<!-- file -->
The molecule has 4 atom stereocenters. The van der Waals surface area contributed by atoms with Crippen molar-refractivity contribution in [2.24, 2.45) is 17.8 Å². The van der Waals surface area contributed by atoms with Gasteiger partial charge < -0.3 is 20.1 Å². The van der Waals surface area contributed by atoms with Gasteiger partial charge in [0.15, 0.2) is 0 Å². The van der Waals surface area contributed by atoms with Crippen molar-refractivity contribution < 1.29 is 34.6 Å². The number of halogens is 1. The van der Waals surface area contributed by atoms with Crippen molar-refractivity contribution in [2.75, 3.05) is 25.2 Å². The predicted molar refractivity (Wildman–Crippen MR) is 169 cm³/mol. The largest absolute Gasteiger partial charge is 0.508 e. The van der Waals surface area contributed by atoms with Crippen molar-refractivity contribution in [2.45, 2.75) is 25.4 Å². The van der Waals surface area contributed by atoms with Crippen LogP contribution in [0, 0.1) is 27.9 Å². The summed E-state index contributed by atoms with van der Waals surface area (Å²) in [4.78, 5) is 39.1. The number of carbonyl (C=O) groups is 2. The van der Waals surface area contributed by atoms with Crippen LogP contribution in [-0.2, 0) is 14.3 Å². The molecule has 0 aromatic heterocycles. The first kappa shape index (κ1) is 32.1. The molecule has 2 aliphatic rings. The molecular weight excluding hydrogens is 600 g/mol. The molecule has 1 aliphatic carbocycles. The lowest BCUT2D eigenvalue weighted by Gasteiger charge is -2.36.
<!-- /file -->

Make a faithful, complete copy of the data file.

The molecule has 4 atom stereocenters. The van der Waals surface area contributed by atoms with Crippen molar-refractivity contribution in [2.24, 2.45) is 17.8 Å². The van der Waals surface area contributed by atoms with Gasteiger partial charge < -0.3 is 20.1 Å². The van der Waals surface area contributed by atoms with Gasteiger partial charge in [0.15, 0.2) is 0 Å². The van der Waals surface area contributed by atoms with Crippen molar-refractivity contribution < 1.29 is 34.6 Å². The number of halogens is 1. The van der Waals surface area contributed by atoms with Crippen molar-refractivity contribution in [2.75, 3.05) is 25.2 Å². The predicted molar refractivity (Wildman–Crippen MR) is 169 cm³/mol. The largest absolute Gasteiger partial charge is 0.508 e. The van der Waals surface area contributed by atoms with Crippen molar-refractivity contribution in [2.45, 2.75) is 25.4 Å². The van der Waals surface area contributed by atoms with Crippen LogP contribution in [0, 0.1) is 27.9 Å². The summed E-state index contributed by atoms with van der Waals surface area (Å²) in [4.78, 5) is 39.1. The number of carbonyl (C=O) groups is 2. The van der Waals surface area contributed by atoms with Crippen LogP contribution in [-0.2, 0) is 14.3 Å². The molecule has 0 aromatic heterocycles. The first kappa shape index (κ1) is 32.1. The molecule has 2 aliphatic rings. The molecular weight excluding hydrogens is 600 g/mol. The molecule has 1 aliphatic carbocycles. The lowest BCUT2D eigenvalue weighted by Gasteiger charge is -2.36.